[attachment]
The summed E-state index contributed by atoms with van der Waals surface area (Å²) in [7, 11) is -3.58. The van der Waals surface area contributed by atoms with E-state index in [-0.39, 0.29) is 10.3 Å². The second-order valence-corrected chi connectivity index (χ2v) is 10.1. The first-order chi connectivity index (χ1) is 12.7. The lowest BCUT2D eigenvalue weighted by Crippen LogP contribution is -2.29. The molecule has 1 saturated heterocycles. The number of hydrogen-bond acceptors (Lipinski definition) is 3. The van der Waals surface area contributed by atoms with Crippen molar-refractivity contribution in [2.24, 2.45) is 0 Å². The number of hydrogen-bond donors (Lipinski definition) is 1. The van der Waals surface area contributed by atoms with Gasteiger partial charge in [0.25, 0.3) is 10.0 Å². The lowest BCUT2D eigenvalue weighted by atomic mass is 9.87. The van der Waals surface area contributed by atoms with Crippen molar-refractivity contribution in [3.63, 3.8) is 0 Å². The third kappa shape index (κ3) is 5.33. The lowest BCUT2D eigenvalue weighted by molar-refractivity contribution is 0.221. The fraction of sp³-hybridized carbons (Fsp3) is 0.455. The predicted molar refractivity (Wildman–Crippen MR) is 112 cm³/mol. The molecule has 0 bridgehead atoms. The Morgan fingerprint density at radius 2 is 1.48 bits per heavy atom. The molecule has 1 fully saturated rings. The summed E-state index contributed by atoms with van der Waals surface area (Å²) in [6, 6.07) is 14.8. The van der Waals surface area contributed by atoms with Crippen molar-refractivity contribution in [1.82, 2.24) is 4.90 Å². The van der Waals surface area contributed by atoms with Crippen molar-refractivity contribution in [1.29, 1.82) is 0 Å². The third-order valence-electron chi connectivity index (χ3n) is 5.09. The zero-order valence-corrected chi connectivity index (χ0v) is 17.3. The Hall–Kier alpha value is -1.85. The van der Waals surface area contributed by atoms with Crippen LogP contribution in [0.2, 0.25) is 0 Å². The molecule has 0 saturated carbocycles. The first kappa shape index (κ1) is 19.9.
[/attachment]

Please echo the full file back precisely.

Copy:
The summed E-state index contributed by atoms with van der Waals surface area (Å²) in [7, 11) is -3.58. The van der Waals surface area contributed by atoms with E-state index in [-0.39, 0.29) is 10.3 Å². The second-order valence-corrected chi connectivity index (χ2v) is 10.1. The first-order chi connectivity index (χ1) is 12.7. The lowest BCUT2D eigenvalue weighted by Crippen LogP contribution is -2.29. The molecule has 1 saturated heterocycles. The number of hydrogen-bond acceptors (Lipinski definition) is 3. The van der Waals surface area contributed by atoms with Crippen molar-refractivity contribution in [2.24, 2.45) is 0 Å². The number of hydrogen-bond donors (Lipinski definition) is 1. The van der Waals surface area contributed by atoms with Gasteiger partial charge in [0.25, 0.3) is 10.0 Å². The lowest BCUT2D eigenvalue weighted by atomic mass is 9.87. The van der Waals surface area contributed by atoms with Crippen molar-refractivity contribution in [3.63, 3.8) is 0 Å². The third kappa shape index (κ3) is 5.33. The lowest BCUT2D eigenvalue weighted by molar-refractivity contribution is 0.221. The fraction of sp³-hybridized carbons (Fsp3) is 0.455. The predicted molar refractivity (Wildman–Crippen MR) is 112 cm³/mol. The molecule has 0 bridgehead atoms. The Morgan fingerprint density at radius 2 is 1.48 bits per heavy atom. The molecule has 1 fully saturated rings. The summed E-state index contributed by atoms with van der Waals surface area (Å²) in [6, 6.07) is 14.8. The van der Waals surface area contributed by atoms with Crippen molar-refractivity contribution in [1.82, 2.24) is 4.90 Å². The van der Waals surface area contributed by atoms with Crippen molar-refractivity contribution in [1.29, 1.82) is 0 Å². The third-order valence-electron chi connectivity index (χ3n) is 5.09. The zero-order valence-corrected chi connectivity index (χ0v) is 17.3. The Hall–Kier alpha value is -1.85. The van der Waals surface area contributed by atoms with Crippen LogP contribution in [0.2, 0.25) is 0 Å². The molecule has 0 saturated carbocycles. The first kappa shape index (κ1) is 19.9.